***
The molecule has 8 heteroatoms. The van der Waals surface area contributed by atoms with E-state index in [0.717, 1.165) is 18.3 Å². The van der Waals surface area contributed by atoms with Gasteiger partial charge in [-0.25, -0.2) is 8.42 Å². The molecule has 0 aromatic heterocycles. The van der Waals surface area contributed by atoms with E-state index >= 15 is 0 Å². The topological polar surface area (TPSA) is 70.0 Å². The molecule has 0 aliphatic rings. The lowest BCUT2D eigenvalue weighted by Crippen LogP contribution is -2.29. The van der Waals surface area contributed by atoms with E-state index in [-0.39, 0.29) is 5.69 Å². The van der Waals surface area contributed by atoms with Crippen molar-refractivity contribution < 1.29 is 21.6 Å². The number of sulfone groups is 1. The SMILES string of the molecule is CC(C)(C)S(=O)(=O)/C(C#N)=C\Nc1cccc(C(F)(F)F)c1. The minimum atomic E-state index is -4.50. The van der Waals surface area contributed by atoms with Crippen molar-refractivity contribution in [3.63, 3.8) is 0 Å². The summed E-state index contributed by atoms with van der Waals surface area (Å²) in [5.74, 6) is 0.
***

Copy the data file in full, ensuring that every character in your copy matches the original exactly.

The molecule has 8 heteroatoms. The van der Waals surface area contributed by atoms with E-state index in [0.717, 1.165) is 18.3 Å². The van der Waals surface area contributed by atoms with Gasteiger partial charge in [-0.25, -0.2) is 8.42 Å². The molecule has 0 aromatic heterocycles. The van der Waals surface area contributed by atoms with E-state index >= 15 is 0 Å². The topological polar surface area (TPSA) is 70.0 Å². The molecule has 0 aliphatic rings. The lowest BCUT2D eigenvalue weighted by Crippen LogP contribution is -2.29. The van der Waals surface area contributed by atoms with E-state index in [-0.39, 0.29) is 5.69 Å². The van der Waals surface area contributed by atoms with Crippen molar-refractivity contribution < 1.29 is 21.6 Å². The number of sulfone groups is 1. The SMILES string of the molecule is CC(C)(C)S(=O)(=O)/C(C#N)=C\Nc1cccc(C(F)(F)F)c1. The minimum atomic E-state index is -4.50. The van der Waals surface area contributed by atoms with Crippen molar-refractivity contribution in [3.63, 3.8) is 0 Å². The summed E-state index contributed by atoms with van der Waals surface area (Å²) in [5.74, 6) is 0.